There are some negatives associated with capitalism. To elaborate:
A profit-maximizing capitalist firm is likely to ignore negative externalities, such as pollution from production; this can harm living standards. Similarly, a free-market economy may under-provide goods with positive externalities, such as health, public transport, and education. This leads to an inefficient allocation of resources. Even, staunch supporters of capitalism will admit that government provision of certain public goods and public services is essential to maximize the positive potential of a capitalist society.
Capitalist society not only fails to create equality of outcome but also fails to provide equality of opportunity. Inequality creates social dissension.
A capitalist society is based on the legal right to private property and the ability to pass on wealth to future generations. Capitalists argue that a capitalist society is fair because you gain the rewards of your hard work. But often people are rich, simply because they inherit wealth or are born into a privileged class. Therefore, capitalist society not only fails to create equality of outcome but also fails to provide equality of opportunity. Inequality creates social dissension. Societies that are highly unequal create resentment and social division.
A capitalist society argues it is good if people can earn more leading to income and wealth inequality. However, this ignores the diminishing marginal utility of wealth. A millionaire who gets an extra million perceives little increase in economic welfare, but that Rs.1 million spent on health care would provide a much bigger increase in social welfare.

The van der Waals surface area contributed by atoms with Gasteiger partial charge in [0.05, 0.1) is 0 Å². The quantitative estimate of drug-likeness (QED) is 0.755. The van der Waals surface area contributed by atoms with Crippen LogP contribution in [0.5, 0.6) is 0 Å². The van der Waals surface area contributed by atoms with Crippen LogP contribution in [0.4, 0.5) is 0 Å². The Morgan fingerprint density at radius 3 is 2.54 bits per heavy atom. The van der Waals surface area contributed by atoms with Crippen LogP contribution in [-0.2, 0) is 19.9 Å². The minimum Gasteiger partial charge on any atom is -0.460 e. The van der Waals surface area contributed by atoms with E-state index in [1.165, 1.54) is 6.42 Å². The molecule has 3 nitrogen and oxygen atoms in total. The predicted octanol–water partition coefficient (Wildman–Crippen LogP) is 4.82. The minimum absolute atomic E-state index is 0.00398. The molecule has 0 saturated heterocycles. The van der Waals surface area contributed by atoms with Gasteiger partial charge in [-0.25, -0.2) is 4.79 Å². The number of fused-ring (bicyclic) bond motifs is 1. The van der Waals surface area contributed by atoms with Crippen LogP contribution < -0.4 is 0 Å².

Capitalist economies have a tendency to booms and busts with painful recessions and mass unemployment.
Firms with monopoly or monopsony power may exploit consumers and labourers.
Pure capitalism does not exist any longer because of govt intervention is now considered necessary and taken to mitigate the above 5 cons in the system. But at the same time market forces are allowed a free reign in areas it has pros. Such a modified system is now prevalent in most of the democracies and is called the market economy. The basic objective in such a market economy is to maximize the freedom to choose one’s economic life based on one’s own desires and given talents but within the parameters of social costs and benefits.
The need for continuous growth and expansion into new markets is inherent in capitalism. It has come to define our culture and relationship with nature and our fellow man. Yet, if life is about the lessons we learn along the way, then surely the last decades of greed and selfishness taught us that short term financial gains do not make a healthy economy. As seen in the last recession of 2007-8, it is the greed and selfishness of the investment and commercial banks, mortgage lenders, insurance companies, housing companies and credit rating agencies that were primarily responsible for the mess.
The Credit Suisse data shows that India’s richest 1% owned just 36.8% of the country’s wealth in 2000. Since then they have steadily increased their share to 53%.
However, the embrace of markets lifted billions of people around the world from abject poverty. Nations have been tied together by the flows of goods and money and ideas, and most of the people live wealthier, healthier and happier lives as a consequence.